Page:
The Bone Collector
7 out of 10
Rhyme & Reason
It is rapidly becoming impossible to turn on a TV without seeing a bunch of folks in white lab coats peering at grisly human remains on an examination table. The public's interest in forensics has been a discovery by the channels as big as finding oil in Alaska was to the petroleum industry. With series regularly spawning a whole run of spin-offs, titles like "CSI" and "Davinci's Inquest" have proven ratings magnets. And before them all came..."The Bone Collector". Making for $146million despite only a meagre budget of $48million, its well researched story was based on forensics would seem to have been a hit with audiences, yet, close inspection shows that it was on video, not at the box office, that "The Bone Collector" has been a success. To the average eye of Joe Public, himself now an expert from half a decade of being glued to the screen infront of CSI, much of what had seemed like brilliant deduction, now seems so amateurish, obvious and, in some cases, the dialogue is seriously inconsistent, but one still not to be missed. For the revolution in viewing that the "Bone Collector" set in motion has long passed it by, as much as DVDs in colour and sound have surpassed the silent flicks of Buster Keaton.
Nearly totally paralysed by an accident in the line of duty, Detective and lecturer Lincoln Rhyme (Denzel Washington) lies in bed, occasionally having seizures. Awaiting the big one that will turn him into a cabbage, he pleads with his doctor to agree to assist him to death, but events overtake him. When a missing property tycoon is discovered buried in weird circumstances by a rookie cop, Amelia Donaghy (Angelina Jolie), the NYPD tempt Rhyme back for this one last case to solve. Imppressed by foresight that Donaghy has shown in protecting the crime scene and evidence, Rhyme brings her in as hs protoge, even though her actions would be second nature by now to any fans of CSI.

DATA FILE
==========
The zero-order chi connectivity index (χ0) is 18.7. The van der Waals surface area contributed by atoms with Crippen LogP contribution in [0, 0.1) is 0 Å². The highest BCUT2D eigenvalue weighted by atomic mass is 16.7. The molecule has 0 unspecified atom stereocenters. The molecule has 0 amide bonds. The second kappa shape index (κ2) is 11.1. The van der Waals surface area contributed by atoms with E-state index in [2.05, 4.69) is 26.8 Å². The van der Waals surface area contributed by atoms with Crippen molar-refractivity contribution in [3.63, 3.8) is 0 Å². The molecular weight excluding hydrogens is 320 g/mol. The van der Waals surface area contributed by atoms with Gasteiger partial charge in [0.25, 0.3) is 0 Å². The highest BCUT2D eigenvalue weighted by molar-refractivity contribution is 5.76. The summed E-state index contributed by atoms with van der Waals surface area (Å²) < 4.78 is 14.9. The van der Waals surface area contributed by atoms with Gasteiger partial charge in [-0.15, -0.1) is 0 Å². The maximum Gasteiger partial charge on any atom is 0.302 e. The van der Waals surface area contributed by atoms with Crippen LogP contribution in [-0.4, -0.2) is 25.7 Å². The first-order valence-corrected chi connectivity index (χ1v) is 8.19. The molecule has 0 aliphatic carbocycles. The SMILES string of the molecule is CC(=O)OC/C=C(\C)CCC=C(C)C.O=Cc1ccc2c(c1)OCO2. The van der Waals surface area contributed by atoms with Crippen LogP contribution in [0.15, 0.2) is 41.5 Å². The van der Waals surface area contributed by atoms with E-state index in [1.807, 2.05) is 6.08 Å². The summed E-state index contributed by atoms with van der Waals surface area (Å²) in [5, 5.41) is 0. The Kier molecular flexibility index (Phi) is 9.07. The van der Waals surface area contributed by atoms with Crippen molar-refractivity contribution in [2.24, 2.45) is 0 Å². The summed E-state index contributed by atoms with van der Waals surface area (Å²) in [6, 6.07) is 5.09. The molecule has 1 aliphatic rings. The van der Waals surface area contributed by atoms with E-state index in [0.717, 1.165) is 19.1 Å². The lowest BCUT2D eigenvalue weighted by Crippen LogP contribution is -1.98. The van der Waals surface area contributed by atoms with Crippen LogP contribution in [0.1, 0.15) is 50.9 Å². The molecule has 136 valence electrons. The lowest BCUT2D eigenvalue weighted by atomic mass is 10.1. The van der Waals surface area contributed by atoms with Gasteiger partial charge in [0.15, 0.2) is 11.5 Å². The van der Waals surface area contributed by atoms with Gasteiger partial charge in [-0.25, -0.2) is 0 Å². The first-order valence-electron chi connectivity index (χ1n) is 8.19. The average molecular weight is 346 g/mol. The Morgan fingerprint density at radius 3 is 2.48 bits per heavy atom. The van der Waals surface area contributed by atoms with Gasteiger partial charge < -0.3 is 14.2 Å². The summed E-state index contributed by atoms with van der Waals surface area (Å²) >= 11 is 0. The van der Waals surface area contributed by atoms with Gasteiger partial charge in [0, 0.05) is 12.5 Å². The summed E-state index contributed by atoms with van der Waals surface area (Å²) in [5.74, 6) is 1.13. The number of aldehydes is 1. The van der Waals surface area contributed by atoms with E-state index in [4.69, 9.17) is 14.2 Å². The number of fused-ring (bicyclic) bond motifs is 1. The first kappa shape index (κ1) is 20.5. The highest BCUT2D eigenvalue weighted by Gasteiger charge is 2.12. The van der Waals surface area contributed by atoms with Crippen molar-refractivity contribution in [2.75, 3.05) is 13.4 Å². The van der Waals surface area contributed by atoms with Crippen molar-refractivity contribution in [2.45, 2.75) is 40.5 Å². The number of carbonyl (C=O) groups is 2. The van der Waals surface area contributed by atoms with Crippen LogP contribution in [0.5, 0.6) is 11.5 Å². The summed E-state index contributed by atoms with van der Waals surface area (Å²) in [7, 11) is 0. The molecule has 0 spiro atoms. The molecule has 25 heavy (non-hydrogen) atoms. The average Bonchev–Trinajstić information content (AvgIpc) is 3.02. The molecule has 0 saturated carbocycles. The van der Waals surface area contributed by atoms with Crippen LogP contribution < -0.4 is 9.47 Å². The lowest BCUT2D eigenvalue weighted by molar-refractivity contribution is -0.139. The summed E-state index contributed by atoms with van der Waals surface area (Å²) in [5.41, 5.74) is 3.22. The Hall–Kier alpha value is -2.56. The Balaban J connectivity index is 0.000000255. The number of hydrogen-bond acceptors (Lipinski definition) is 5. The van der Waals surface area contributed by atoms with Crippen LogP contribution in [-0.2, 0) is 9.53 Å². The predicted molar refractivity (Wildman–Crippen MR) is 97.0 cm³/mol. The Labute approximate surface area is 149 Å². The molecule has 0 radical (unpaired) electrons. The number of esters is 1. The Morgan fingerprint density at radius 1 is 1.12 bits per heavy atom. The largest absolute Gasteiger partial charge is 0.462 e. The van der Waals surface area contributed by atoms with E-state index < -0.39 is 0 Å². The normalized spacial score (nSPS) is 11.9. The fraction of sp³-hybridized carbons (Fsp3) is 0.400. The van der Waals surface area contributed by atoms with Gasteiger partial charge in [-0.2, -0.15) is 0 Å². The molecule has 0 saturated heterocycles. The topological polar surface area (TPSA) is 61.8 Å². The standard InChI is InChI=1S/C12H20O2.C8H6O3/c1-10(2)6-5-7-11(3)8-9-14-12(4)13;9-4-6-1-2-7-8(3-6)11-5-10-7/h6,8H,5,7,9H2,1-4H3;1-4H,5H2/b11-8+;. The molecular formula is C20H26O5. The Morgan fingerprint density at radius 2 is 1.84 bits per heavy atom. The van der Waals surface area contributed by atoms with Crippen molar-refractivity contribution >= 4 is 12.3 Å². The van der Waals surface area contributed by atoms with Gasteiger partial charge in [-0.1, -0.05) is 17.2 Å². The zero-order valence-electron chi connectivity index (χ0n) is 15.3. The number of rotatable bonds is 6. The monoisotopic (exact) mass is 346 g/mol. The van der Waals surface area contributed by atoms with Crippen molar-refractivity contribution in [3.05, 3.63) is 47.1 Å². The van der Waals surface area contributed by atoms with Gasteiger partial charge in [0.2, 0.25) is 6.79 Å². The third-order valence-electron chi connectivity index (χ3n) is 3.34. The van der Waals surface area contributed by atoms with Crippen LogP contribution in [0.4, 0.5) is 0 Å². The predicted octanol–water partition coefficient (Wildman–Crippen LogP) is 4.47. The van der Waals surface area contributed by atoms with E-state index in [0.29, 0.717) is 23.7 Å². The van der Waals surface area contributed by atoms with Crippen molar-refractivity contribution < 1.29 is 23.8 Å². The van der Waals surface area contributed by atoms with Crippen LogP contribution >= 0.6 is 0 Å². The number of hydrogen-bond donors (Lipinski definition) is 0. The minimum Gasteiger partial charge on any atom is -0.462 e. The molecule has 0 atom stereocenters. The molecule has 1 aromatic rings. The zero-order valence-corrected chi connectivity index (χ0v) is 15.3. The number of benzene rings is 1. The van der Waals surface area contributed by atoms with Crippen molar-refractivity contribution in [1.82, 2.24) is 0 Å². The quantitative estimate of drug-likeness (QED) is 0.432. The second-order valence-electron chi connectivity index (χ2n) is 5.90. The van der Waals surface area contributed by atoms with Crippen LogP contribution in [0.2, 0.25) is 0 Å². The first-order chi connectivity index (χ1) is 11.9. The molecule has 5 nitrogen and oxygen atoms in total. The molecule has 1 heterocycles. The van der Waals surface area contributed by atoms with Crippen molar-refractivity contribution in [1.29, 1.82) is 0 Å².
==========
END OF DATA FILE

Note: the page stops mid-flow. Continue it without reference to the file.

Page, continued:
As it becomes clear that a serial killer is on the loose and that many other lives are in danger, Rhyme and his team of forensic experts, now campedout around his bed in his apartment, must race agains time and a Mentor-Student relationship develops between Rhyme and Donaghy. Despite being the expert on forensics, Rhyme sounds increasingly like the Yoda of crime, telling her to use her "feelings" - hardly a scientific approach. Likewise, in one sentence he tells her that "we all make our own destinies" and the next that he tells her that she has a gift that she has inherited.
With its fine quality finish, dazzling with Dean Simler's cinematography and some convincing characters, "The Bone Collector" makes a great evening's entertainment to go with a pizza with the girlfriend, yet somehow something is missing. Director Philip Noyce fails to capitalise on the various red herrings that swim through the story, including Queen Latifa as Thelma, Rhyme's home help, and Michael Rooker, as the singularly unhelpful Captain Howard Cheney, and he doesn't deliver the punch necessary at the end. Although a thrilling ride with its twist in the last reel, unlike flicks like "Blood Work", the serial killer cannot be figured out from the clues, leaving the mystery novel afficionados feeling cheated, despite it being based on a book by Jeffery Deaver. It shows Noyce underestimating the intelligence of his audience and had a fundamental failure to understand this new genre of forensic whodunnits that was just beginning to take root in the public's imagination.
One To Rent, Not To Collect
Film Critic: Robert L Thompsett